School Grounds TRAnSfoRmAtiOn  
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Overall image of the school

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This is the stage where you find out what kind of image the school has, what everyone feels about the grounds and what they like and dislike. Surveying everyone in the school community is an ideal opportunity for a hands-on cross-curricular project for the whole school.

Scale, shelter, space, division of space, and places

It is important to discuss the variations in scale, shelter, space, division of space, and places on the site and to determine how they are used, how they affect children's behaviour and whether they meet the needs of the children.


How does the scale or size of a space influence its use? You can determine how the various spaces in your schoolyard are being used by watching and photographing the children at play and taking notes.

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Wide open spaces are often commandeered by children, usually boys, kicking balls around. Younger, quieter or smaller children frequently play around the edges of the yard rather than in the middle because they are often intimidated by large open spaces and are afraid of being kicked, hit by a ball, knocked down or yelled at for being in the way.

To make a more equitable schoolyard, preserve or create child-scale spaces that are designed to suit different ages, abilities, needs and preferences.


Is there any shelter from Winter winds and Summer sun? Can smaller or quieter children get away from areas where bullying might take place?

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According to the teachers surveyed, certain kinds of spaces adversely affect children's behaviour. Wide-open, windy spaces and asphalt suntraps can make children feel irritable, uncomfortable and unwell. They are then disinclined to work when they come back to the classroom.

Shelter includes windbreaks, shade trees, structures such as gazebos and arbours, and places where children can take refuge from noise, active or boisterous play and bullying.


The majority of schools appear to have a problem with bullying but many are reluctant to admit it. You cannot solve this problem unless you first acknowledge it and then identify the places where it occurs. You will probably find that the spots favoured by bullies are just off the main sight lines from points within the yard and from inside the school building. Bullying is also more likely to happen away from areas busy with children who might "tell on them". You can reduce bullying through improving the sight lines and increasing interest in featureless spaces that currently do not attract many children.


How much space is there and how it is used?

Patterns of activity may have developed in certain locations either by tradition or by some groups claiming territorial rights. This may not result in the most effective use of the space. Large, open spaces may also be used inefficiently because they are devoid of interest.

Division of space

Is the space divided between grades or is the entire space shared by all the children?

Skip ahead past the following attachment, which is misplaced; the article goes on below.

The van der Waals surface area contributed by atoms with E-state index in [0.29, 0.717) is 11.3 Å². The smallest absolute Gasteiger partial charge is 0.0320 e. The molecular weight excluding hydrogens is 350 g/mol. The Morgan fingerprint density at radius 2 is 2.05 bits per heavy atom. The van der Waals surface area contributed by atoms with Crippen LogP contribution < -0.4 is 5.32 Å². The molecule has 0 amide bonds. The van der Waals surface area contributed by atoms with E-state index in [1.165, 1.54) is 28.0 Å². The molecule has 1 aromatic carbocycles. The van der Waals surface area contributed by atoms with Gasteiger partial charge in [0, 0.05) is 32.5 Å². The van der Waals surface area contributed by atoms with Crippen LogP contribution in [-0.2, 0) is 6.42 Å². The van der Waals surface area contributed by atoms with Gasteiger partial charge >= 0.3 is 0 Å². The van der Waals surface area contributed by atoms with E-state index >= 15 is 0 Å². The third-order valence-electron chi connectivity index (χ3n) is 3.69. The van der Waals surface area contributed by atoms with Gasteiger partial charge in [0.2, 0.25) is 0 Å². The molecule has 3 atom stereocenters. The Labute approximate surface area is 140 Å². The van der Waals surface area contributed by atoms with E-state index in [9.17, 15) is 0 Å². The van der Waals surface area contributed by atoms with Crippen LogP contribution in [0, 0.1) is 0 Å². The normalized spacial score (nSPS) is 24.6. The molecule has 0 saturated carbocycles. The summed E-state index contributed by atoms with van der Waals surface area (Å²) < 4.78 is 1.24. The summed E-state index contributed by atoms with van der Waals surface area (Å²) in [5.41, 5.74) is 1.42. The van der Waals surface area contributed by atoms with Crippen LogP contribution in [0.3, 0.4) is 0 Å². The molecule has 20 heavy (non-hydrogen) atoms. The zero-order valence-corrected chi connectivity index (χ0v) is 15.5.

The lack of space or poor design, which often causes localized congestion, may have resulted in the division of space by age. Research shows that the segregation by age may increase aggressive play among older children through removing their need to take care of the little kids.

"Many children derive great pleasure from playing with younger ones. The opportunity for children to mix with those of a different age, to learn to take account of their needs, and to pass on games and skills is a positive and valuable part of the informal curriculum."
Play, Playtime and Playgrounds by Wendy Titman, 1992

Do you have space or places?

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Photo: Robin Moore & Susan Goltsman,
Play for All
Space does not always equal place!
Many schools have large open spaces for games and physical activities but few offer the kinds of quiet child-scale places that help develop in children a sense of place and a sense of belonging to a place. Children need places to become attached to and places to be in - to sit, read, think, and do things such as make up stories, act out plays, paint, make crafts, play board games, watch bugs, explore the soil and socialize with friends.

How are the grounds used?

You will need to think about identifying the current needs and uses of the grounds by the whole school and the community in all seasons of the year.


Get into the habit of keeping people informed about what you are thinking of doing by way of school newsletters, flyers, community newspapers, displays and presentations. It's important to advertise to keep people interested in "buying" into your idea.

Gaining approval for conducting the surveys

You will need to ask the principal and teachers for their support and assistance before starting the people and site surveys.

Write your own history!

Start keeping written and photographic records of your school grounds activities. They may prove invaluable for gaining project approvals and broad community support, fundraising and mounting displays. Also, the records will be very useful for people to refer to in the future.

Avoid setbacks!

Don't let things fall through the cracks! Try to gain approval for everything and get it in writing. Paper trails can be useful, particularly when administrative staff who approved aspects of your project move to another school, change jobs or retire.

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